Does DEH test for H2S at landfill?

| 05/09/2019 | 2 Comments

Does the Department of Environmental Health (DEH) regularly test for carbons or hydrogen sulphide at the landfill? I read an article that children should not be within 5km of a landfill due to toxic pollutants in the air which is of great concern.  

Ask Auntie, CNS Local Life, Caymanian status

Auntie’s answer: First of all, hydrogen sulphide (H2S) smells like rotten eggs, so if it’s around you, you should know pretty quickly. According to this website in the UK, low concentrations of H2S may cause irritation to the eyes, nose or throat, headaches, poor memory, tiredness, and balance problems. It may also cause difficulty in breathing for some people with asthma.

H2S does not accumulate in the body, though exposures to high concentrations, even brief, can do long-term harm. If you are exposed to hydrogen sulphide by breathing it in, eating or drinking something contaminated with it, or if it touches your skin, it is rapidly metabolised in the liver and excreted in the urine.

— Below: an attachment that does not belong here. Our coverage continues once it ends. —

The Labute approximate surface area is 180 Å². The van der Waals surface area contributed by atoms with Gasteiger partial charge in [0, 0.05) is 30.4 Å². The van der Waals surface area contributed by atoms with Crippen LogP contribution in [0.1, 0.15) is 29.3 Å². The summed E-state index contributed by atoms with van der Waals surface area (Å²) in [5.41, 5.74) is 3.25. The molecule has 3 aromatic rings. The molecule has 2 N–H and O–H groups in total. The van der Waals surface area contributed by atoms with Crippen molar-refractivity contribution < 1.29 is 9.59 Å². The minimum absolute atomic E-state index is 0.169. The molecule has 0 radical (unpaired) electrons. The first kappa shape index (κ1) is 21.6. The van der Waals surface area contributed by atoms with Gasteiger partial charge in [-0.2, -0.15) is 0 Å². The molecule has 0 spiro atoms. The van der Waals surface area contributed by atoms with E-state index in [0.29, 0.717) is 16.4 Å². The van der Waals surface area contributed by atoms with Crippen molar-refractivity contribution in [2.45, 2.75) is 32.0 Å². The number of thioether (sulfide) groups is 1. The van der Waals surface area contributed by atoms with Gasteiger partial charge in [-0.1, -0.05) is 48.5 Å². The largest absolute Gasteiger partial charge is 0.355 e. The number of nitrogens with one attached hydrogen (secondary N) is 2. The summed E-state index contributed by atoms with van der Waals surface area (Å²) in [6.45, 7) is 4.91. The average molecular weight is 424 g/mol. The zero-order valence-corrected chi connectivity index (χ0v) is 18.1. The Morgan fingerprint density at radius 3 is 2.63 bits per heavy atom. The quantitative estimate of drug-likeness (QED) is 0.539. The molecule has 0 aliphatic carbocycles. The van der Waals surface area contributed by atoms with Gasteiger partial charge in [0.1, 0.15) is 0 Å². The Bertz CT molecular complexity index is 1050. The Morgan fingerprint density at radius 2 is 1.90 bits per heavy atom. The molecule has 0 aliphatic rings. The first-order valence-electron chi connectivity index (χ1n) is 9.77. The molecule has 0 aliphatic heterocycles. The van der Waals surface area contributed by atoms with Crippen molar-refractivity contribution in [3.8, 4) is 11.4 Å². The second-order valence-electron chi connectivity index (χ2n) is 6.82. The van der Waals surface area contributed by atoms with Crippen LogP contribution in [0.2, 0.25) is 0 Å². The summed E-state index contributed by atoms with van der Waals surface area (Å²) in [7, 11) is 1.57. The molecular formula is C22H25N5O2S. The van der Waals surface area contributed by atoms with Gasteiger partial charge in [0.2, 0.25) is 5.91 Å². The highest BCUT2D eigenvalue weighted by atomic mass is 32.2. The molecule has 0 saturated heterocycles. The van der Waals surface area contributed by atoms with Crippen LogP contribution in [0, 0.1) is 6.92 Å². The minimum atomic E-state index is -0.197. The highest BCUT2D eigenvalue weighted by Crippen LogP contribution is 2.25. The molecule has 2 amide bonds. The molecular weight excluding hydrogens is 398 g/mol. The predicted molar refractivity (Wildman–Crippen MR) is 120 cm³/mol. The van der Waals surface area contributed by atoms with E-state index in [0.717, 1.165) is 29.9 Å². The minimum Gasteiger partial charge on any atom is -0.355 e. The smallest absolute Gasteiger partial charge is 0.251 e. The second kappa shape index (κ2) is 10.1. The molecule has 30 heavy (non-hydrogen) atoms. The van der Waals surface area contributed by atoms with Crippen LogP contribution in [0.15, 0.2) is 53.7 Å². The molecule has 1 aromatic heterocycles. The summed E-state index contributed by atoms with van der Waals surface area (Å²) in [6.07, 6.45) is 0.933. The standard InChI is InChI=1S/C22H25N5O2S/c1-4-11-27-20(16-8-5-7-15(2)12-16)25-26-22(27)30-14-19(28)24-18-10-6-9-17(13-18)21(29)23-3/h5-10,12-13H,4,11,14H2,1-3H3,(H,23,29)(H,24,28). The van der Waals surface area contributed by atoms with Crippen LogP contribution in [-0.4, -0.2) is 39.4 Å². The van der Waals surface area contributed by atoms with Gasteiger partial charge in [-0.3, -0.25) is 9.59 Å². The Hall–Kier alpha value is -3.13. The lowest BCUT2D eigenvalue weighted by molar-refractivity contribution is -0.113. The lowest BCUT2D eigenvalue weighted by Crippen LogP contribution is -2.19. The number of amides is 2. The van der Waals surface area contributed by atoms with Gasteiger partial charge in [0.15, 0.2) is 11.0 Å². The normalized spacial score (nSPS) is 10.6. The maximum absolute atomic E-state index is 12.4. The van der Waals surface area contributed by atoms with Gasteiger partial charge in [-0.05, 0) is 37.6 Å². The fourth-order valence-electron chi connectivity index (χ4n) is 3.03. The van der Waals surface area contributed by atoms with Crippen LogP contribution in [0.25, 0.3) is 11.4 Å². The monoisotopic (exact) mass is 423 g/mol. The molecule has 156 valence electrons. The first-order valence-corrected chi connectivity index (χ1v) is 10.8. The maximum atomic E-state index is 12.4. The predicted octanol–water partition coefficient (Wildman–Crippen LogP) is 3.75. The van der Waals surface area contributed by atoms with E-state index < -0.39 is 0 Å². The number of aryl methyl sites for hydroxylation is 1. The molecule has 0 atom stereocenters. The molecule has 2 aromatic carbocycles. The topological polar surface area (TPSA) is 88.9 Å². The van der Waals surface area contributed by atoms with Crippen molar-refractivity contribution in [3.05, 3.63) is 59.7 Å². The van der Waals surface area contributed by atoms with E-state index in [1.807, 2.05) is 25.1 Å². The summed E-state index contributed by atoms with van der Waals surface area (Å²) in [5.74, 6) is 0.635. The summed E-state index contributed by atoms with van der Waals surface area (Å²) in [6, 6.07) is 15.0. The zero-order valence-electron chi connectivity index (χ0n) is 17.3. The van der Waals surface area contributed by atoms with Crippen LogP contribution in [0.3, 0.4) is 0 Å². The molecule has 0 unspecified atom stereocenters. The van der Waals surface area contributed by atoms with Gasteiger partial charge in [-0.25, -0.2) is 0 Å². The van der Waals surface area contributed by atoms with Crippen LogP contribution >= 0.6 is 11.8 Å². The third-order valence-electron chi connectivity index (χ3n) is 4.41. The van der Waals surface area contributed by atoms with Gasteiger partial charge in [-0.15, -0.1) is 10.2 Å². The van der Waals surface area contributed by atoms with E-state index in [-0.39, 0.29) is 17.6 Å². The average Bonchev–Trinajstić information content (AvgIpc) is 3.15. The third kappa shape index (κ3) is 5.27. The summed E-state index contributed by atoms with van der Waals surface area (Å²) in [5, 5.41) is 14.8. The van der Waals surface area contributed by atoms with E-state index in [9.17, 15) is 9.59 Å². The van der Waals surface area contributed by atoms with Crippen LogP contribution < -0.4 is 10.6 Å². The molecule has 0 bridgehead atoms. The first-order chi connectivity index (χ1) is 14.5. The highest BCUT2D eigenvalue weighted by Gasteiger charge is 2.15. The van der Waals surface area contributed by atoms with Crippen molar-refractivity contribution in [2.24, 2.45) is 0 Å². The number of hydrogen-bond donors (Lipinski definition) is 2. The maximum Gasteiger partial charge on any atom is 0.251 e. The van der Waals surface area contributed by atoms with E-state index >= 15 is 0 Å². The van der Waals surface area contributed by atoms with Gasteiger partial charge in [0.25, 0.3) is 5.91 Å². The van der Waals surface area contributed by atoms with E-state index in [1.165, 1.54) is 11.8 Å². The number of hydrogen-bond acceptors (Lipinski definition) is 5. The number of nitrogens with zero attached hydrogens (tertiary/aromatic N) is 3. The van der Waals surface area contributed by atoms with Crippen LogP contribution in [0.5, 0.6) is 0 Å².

Anyway, I put your question to the DEH and received an answer in less than a day, the second question they have responded to this week. So, before I get to their response, I really want to commend the department for their appreciation of public concern.

The answer for this question was supplied by Laboratory Manager Antoinette Johnson: “We do intermittent sampling in the area for Hydrogen Sulphide. However, the landfill is not the only potential source as the gas is also produced by the wastewater treatment process and it occurs naturally in our groundwater and the mangrove swamps. This is why well drilling and dredging have that rotten egg odour.

“More recently, the sargassum influx has resulted in elevated levels along the beaches where the algae accumulated. The DEH is in the process of acquiring equipment to conduct monitoring programmes of a number of ambient air quality parameters of public health significance, not just hydrogen sulphide.”

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Category: Ask Auntie, Environment, Health Questions, Medical and Health

Comments (2)

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  1. Anonymous says:

    Basically DEH has brushed it off. Use common sense instead of asking DEH. No one should be living within 3 miles radius around the Dump. There are hundreds if not thousands of other harmful toxins.

  2. Anonymous says:

    Mangroves stink because they are full of life. Not to mention the storm breaking capabilities.

    You’re fighting nature when you clear them to develop. You fart too, you animal!


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